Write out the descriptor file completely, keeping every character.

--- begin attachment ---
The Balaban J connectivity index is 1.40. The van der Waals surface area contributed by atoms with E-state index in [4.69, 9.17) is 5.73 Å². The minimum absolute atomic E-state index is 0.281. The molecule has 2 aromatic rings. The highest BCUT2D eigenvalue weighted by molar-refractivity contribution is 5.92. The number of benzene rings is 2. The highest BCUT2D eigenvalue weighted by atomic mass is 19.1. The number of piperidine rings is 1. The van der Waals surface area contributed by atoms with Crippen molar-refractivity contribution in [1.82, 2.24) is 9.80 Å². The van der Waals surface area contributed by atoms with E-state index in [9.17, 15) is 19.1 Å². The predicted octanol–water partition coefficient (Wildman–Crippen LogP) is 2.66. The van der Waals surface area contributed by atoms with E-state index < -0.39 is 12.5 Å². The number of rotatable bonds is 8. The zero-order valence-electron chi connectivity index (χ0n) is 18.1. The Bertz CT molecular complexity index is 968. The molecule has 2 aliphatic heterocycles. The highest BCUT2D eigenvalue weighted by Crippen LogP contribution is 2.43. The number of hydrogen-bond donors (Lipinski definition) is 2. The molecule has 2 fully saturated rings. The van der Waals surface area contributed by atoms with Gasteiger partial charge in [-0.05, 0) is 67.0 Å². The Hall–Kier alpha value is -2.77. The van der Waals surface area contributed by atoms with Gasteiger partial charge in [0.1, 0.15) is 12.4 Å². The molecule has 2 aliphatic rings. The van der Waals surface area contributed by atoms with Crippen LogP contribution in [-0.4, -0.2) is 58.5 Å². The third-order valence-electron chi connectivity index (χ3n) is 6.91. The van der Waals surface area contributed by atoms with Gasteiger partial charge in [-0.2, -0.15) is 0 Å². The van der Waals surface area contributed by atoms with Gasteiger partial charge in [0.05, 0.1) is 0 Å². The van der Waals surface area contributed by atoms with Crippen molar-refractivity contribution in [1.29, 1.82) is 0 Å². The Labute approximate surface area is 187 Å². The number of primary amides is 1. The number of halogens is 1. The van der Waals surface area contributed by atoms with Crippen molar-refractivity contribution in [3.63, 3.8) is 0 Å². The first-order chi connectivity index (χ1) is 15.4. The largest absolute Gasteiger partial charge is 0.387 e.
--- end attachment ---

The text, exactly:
The Balaban J connectivity index is 1.40. The van der Waals surface area contributed by atoms with E-state index in [4.69, 9.17) is 5.73 Å². The minimum absolute atomic E-state index is 0.281. The molecule has 2 aromatic rings. The highest BCUT2D eigenvalue weighted by molar-refractivity contribution is 5.92. The number of benzene rings is 2. The highest BCUT2D eigenvalue weighted by atomic mass is 19.1. The number of piperidine rings is 1. The van der Waals surface area contributed by atoms with Crippen molar-refractivity contribution in [1.82, 2.24) is 9.80 Å². The van der Waals surface area contributed by atoms with E-state index in [9.17, 15) is 19.1 Å². The predicted octanol–water partition coefficient (Wildman–Crippen LogP) is 2.66. The van der Waals surface area contributed by atoms with E-state index < -0.39 is 12.5 Å². The number of rotatable bonds is 8. The zero-order valence-electron chi connectivity index (χ0n) is 18.1. The Bertz CT molecular complexity index is 968. The molecule has 2 aliphatic heterocycles. The highest BCUT2D eigenvalue weighted by Crippen LogP contribution is 2.43. The number of hydrogen-bond donors (Lipinski definition) is 2. The molecule has 2 fully saturated rings. The van der Waals surface area contributed by atoms with Gasteiger partial charge in [-0.05, 0) is 67.0 Å². The Hall–Kier alpha value is -2.77. The van der Waals surface area contributed by atoms with Gasteiger partial charge in [0.1, 0.15) is 12.4 Å². The molecule has 2 aliphatic rings. The van der Waals surface area contributed by atoms with Crippen LogP contribution in [-0.4, -0.2) is 58.5 Å². The third-order valence-electron chi connectivity index (χ3n) is 6.91. The van der Waals surface area contributed by atoms with Gasteiger partial charge in [-0.2, -0.15) is 0 Å². The van der Waals surface area contributed by atoms with Gasteiger partial charge in [0.05, 0.1) is 0 Å². The van der Waals surface area contributed by atoms with Crippen molar-refractivity contribution in [1.29, 1.82) is 0 Å². The Labute approximate surface area is 187 Å². The number of primary amides is 1. The number of halogens is 1. The van der Waals surface area contributed by atoms with Crippen molar-refractivity contribution in [3.63, 3.8) is 0 Å². The first-order chi connectivity index (χ1) is 15.4. The largest absolute Gasteiger partial charge is 0.387 e.